Several years ago I wrote an abysmally lacking article on the topic of the earliest African American churches in Greene County. I was hampered by a lack of textual evidence and church records to corroborate the founding and existence of these early racially oriented faith communities, and I relied on assumptions that were hard to substantiate. Understanding the origin of these local churches is of the utmost importance, because their appearance in the antebellum period in Greene County represents not only the broad evolution of the white and Black communities of this place, but illustrates how the Black community here engaged in a reorganization of their shared identity in the years following the abolition of slavery in New York.
I resumed this search after perusing the baptismal records of the First Reformed Church of Coxsackie, which traces its origins as a congregation back to the 1730s along with its sister church in Leeds. Enslaved people, alongside the white families that enslaved them, attended this church together as evidenced by the occasional baptism of enslaved children interspersed among the baptismal records of white children whose parents were congregants.
The twilight period of slavery in the State of New York between 1799 and 1827, during which a process of “gradual emancipation” sought to grant the enslaved their freedom in varying degrees, sees the perpetuation of the long tradition of integrated worship in the Reformed Church. In 1826 Tone Van Bergen, who may have been previously enslaved by the Bronk and Van Bergen families, attended the baptism of his son whom he had named Marquis Lafayette Van Bergen in honor of the French Revolutionary hero. Lafayette visited the Hudson Valley less than two years prior, and while his name was certainly on the tongue of many in the vicinity for years afterward I was still intrigued by this baptismal entry.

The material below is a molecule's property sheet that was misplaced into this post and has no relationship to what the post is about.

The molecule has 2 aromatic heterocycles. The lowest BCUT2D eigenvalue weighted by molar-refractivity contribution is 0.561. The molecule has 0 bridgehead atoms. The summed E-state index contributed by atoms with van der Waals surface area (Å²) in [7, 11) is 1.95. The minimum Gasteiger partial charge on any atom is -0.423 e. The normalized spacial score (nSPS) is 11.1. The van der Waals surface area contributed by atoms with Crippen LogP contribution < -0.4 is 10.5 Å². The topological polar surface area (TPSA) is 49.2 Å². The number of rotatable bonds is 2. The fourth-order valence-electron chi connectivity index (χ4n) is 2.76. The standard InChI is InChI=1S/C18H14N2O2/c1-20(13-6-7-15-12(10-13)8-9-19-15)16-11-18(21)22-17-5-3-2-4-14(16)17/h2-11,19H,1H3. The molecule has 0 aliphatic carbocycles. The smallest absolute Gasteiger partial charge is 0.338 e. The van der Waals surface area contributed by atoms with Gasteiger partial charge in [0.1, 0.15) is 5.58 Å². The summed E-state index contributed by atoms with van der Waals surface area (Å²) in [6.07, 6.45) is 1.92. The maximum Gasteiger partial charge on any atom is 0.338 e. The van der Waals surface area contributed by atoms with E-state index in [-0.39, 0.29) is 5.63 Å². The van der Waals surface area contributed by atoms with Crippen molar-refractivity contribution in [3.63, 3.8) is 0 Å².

Tone Van Bergen made a very active decision to name his child in honor of this celebrated freedom fighter. Lafayette was without a doubt one of the greatest living champions of liberty and equality in the western world at that time, and his name was now the name of the son of an emancipated man in Coxsackie. Was this Tone’s affirmation of the kind of man he wanted his son to be? Was this a statement of Tone’s belief that his own nation offered no better namesake? We may never know for certain, but within thirty years Tone’s descendants and neighbors were offering prayers and worshipping together in a newly organized African Methodist Episcopal Church half a mile down the road from the church their enslaved ancestors had been brought to pray.
Several years prior to Marquis Lafayette Van Bergen’s baptism two separate movements in the Methodist community at New York and Philadelphia resulted in the formal establishment of the African Methodist Episcopal Church and the AME Zion Church. Both of these churches, similarly named but with separate origins, were among the first racially oriented protestant denominations to arise in the United States. The AME Zion Church was formed out of frustration at the continued segregation and exclusion of Black congregants from Methodist services in New York City, and the AME Church in Philadelphia was founded by several methodist congregations in the Mid-Atlantic region which sought separation from the white Methodist community on similar grounds.
Bethel AME Church of Coxsackie, which was organized in 1853, was one of roughly 300 AME Churches to be established in the North in the years leading up to the Civil War. Lewis S. Lewis, Bethel’s first reverend, was an ordained minister who worked in the New England and New York AME Conferences prior to and during the Civil War. It is likely that Bethel was one of the Churches he helped organize. His successes in propagating the Church resulted in his transfer to the Indiana Conference in the 1870s, and he continued his work there as a Minister-Activist until his death. It was this type of activism and community involvement that caused the rapid spread of the AME Church following the Civil War. Across the United States AME’s ministers diligently sought out disenfranchised communities in need of not only ecclesiastical but educational resources and a community space. The AME Church organized schools and colleges, preached abolition and civil rights, and empowered a new generation of Black Americans who rose to positions of power and influence during the reconstruction period and afterwards.
More on this topic will follow next week.
Questions and comments can be directed to Jon via firstname.lastname@example.org.